References

  • [1] American cancer society. what are the key statistics about breast cancer?
  • [2] Ball, J.E., Bruce, L.M.: Digital mammographic computer aided diagnosis (cad) using adaptive level set segmentation. In: EMBI. IEEE (2007)
  • [3] Beller, M., Stotzka, R., Müller, T.O., Gemmeke, H.: An example-based system to support the segmentation of stellate lesions. In: Bildverarbeitung für die Medizin. Springer (2005)
  • [4] Cardoso, J.S., Domingues, I., Oliveira, H.P.: Closed shortest path in the original coordinates with an application to breast cancer. IJPRAI (2015)
  • [5]

    Dhungel, N., Carneiro, G., Bradley, A.P.: Deep learning and structured prediction for the segmentation of mass in mammograms. In: MICCAI. Springer (2015)

  • [6] Dhungel, N., Carneiro, G., Bradley, A.P.: Deep structured learning for mass segmentation from mammograms. In: ICIP. IEEE (2015)
  • [7] Dhungel, N., Carneiro, G., Bradley, A.P.: Tree re-weighted belief propagation using deep learning potentials for mass segmentation from mammograms. In: ISMI. IEEE (2015)
  • [8] Goodfellow, I.J., Shlens, J., Szegedy, C.: Explaining and harnessing adversarial examples. ICLR (2015)
  • [9] Greenspan, H., van Ginneken, B., Summers, R.M.: Guest editorial deep learning in medical imaging: Overview and future promise of an exciting new technique. IEEE TMI (2016)
  • [10] Heath, M., Bowyer, K., Kopans, D., et al.: Current status of the digital database for screening mammography. In: Digital mammography, pp. 457–460. Springer (1998)
  • [11] Jiang, M., Zhang, S., Zheng, Y., Metaxas, D.N.: Mammographic mass segmentation with online learned shape and appearance priors. In: MICCAI. pp. 35–43. Springer (2016)
  • [12] Kallenberg, M., Petersen, K., Nielsen, M., et al.: Unsupervised deep learning applied to breast density segmentation and mammographic risk scoring. IEEE TMI (2016)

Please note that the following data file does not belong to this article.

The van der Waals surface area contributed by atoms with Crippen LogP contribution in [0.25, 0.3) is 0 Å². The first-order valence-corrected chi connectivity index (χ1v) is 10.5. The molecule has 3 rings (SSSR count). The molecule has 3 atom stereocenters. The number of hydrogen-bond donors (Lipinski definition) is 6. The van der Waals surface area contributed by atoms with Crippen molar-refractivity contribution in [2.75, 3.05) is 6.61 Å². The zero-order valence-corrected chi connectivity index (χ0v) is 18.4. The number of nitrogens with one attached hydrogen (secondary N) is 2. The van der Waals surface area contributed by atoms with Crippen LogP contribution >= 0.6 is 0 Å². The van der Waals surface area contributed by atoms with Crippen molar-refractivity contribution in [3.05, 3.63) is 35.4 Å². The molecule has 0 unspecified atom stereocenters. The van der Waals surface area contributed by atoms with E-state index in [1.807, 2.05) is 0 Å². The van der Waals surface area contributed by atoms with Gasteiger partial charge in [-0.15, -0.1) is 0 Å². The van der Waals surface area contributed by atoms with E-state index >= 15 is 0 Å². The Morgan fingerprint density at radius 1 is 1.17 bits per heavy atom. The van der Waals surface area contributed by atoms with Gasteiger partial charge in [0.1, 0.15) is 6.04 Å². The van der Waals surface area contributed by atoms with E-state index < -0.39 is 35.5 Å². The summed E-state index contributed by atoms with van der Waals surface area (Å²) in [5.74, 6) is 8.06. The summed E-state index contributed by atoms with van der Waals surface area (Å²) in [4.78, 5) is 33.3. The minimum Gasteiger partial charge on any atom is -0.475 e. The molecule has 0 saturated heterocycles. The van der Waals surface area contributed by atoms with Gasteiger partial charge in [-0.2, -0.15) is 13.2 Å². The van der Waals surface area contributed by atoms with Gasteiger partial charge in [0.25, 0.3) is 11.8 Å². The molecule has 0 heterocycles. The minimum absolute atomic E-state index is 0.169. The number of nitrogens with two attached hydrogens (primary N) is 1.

• [13] Kingma, D., Ba, J.: Adam: A method for stochastic optimization. ICLR (2015)
  • [14] Kohli, P., Torr, P.H., et al.: Robust higher order potentials for enforcing label consistency. IJCV (2009)
  • [15] Krähenbühl, P., Koltun, V.: Efficient inference in fully connected crfs with gaussian edge potentials. In: NIPS (2011)
  • [16] Long, J., Shelhamer, E., Darrell, T.: Fully convolutional networks for semantic segmentation. In: CVPR (2015)
  • [17] Moreira, I.C., Amaral, I., Domingues, I., et al.: Inbreast: toward a full-field digital mammographic database. Academic radiology 19(2), 236–248 (2012)
  • [18] Oeffinger, K.C., Fontham, E.T., Etzioni, R., et al.: Breast cancer screening for women at average risk: 2015 guideline update from the american cancer society. Jama (2015)
  • [19] Szegedy, C., Zaremba, W., Sutskever, I., et al.: Intriguing properties of neural networks. ICLR (2014)
  • [20] Zeiler, M.D., Krishnan, D., Taylor, G.W., Fergus, R.: Deconvolutional networks. In: CVPR. IEEE (2010)
  • [21] Zheng, S., Jayasumana, S., Romera-Paredes, B., et al.: Conditional random fields as recurrent neural networks. In: ICCV (2015)
  • [22] Zhu, W., Lan, C., Xing, J., et al.: Co-occurrence feature learning for skeleton based action recognition using regularized deep lstm networks. In: AAAI (2016)
  • [23] Zhu, W., Lou, Q., Vang, Y.S., Xie, X.: Deep multi-instance networks with sparse label assignment for whole mammogram classification. MICCAI (2017)
  • [24] Zhu, W., Miao, J., Qing, L., Huang, G.B.: Hierarchical extreme learning machine for unsupervised representation learning. In: IJCNN. pp. 1–8. IEEE (2015)